The big story while I was gone, of course, was last week’s debate between Mitt Romney and Clint Eastwood’s Empty Chair President Obama. The consensus is that Romney won handily, and the opinion polls show a much-tightened race as a result: Not only is Obama’s lead in the Real Clear Politics average of polls down to just 1.1 percentage point, but Romney is up to his highest level in the past year, over 47 percent on average.

Without getting into details from the debate’s exchanges which y’all have probably already read many times during the past several days, I do want to make one observation. I watched the debate in its entirety on CNN International, but not …

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Is America in trouble no matter who wins the presidency?

Last Friday, I spoke to a local chapter of the Optimist Club. This Friday, I’m going to make sure no one who reads my blog can possibly have any shred of optimism remaining.

Just kidding. Sort of.

In an election season in which the presidential campaigns take turns making mistakes, making one wonder if either candidate really wants to win this thing, Sean Trende at Real Clear Politics lays out a case that neither side should want to win.

It’s the third in a three-part series; the first two installments were an argument for why Barack Obama will be re-elected, and an argument for why Mitt Romney will unseat him. The third piece boils down to: Be careful what you wish for.

Trende cites four factors that, at this point in time, suggest the winner of this election will see his party (or, in Romney’s case, himself) get rocked in the 2014 midterms and 2016 presidential election.

1. The economy. After reviewing the way we have not sprung back from the most recent recession the way we …

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It’s the spending! Romney muddles the message on non-taxpayers

Politicians are not always good at the “telephone” game. Witness Mitt Romney.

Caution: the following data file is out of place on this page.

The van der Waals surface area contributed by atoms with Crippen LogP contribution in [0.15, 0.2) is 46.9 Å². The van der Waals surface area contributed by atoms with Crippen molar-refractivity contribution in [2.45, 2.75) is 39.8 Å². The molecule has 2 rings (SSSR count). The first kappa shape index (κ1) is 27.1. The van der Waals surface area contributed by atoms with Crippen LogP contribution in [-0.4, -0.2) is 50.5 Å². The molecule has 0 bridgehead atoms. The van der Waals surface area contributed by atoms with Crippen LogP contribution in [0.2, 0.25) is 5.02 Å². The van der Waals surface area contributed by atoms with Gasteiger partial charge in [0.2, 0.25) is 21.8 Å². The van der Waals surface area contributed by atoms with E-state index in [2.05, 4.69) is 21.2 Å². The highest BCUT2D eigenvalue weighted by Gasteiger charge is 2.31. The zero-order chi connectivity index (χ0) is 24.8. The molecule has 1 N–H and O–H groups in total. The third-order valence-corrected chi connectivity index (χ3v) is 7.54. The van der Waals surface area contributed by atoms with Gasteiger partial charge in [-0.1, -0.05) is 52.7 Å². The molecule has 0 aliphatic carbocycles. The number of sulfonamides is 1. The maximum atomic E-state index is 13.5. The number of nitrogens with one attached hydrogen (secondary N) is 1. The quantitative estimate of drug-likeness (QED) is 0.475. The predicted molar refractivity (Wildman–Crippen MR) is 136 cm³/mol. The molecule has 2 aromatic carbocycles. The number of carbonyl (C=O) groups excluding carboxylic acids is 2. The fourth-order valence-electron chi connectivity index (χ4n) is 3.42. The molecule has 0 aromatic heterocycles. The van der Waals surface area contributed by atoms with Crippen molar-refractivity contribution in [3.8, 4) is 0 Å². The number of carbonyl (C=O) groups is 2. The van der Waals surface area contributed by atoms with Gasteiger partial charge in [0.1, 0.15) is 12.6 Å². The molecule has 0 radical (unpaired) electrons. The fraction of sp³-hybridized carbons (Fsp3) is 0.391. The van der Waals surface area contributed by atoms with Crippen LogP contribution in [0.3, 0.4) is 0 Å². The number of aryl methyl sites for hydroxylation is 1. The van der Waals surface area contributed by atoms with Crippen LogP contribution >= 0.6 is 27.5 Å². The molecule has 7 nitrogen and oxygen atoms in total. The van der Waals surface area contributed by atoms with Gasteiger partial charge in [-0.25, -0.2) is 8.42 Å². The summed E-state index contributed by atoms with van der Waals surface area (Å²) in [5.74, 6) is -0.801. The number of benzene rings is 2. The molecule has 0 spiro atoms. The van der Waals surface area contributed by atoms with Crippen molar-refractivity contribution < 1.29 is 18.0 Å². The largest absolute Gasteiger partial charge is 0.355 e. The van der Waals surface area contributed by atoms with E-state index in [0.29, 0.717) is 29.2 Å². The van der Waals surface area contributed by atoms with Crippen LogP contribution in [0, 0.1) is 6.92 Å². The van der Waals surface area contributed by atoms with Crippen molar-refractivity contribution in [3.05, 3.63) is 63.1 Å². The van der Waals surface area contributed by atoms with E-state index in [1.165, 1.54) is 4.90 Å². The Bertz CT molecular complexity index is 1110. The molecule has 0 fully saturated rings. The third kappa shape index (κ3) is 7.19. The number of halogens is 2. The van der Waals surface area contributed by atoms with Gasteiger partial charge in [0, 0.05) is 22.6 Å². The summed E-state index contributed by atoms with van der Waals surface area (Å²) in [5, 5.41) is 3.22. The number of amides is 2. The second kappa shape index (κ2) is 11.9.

“Telephone,” as you may remember from your childhood, is the game in which one person whispers a phrase to another person, who whispers it to another, and so on, until the last person in line. When the message reaches the final set of ears, it’s usually been misspoken so many times as to be unrecognizable to the original speaker.

That game came to mind this week when a video surfaced, depicting Romney speaking at a May 17 fund-raiser in Boca Raton, Fla. Romney is recorded saying, in part:

There are 47 percent of the people who will vote for the president no matter what. All right, there are 47 percent who are with him, who are dependent upon government, who believe that they are victims, who believe the government has a responsibility to care for them, who believe that they are entitled to health care, to food, to housing, to you-name-it. That that’s an entitlement. And the government …

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Obama’s unremarkable speech

To put President Obama’s unremarkable speech last night to the Democratic National Convention in full context, you have to pair it with this morning’s jobs report, which fell short of analysts’ expectations. Here’s how the Wall Street Journal put it:

U.S. job growth slowed in August, a sign of a slack recovery that could slow any postconvention momentum for President Barack Obama and spur the Federal Reserve to take further steps in an effort to stimulate the economy.

U.S. payrolls increased by a seasonally adjusted 96,000 jobs last month, the Labor Department said Friday. The politically important unemployment rate, obtained by a separate survey of U.S. households, fell to 8.1% from 8.3%, mainly because of more people dropping out of the work force.

Economists surveyed by Dow Jones Newswires expected a gain of 125,000 in payrolls and an 8.3% jobless rate.

That growth is below this year’s monthly average (139,000), which is below last year’s monthly average (153,000). The only …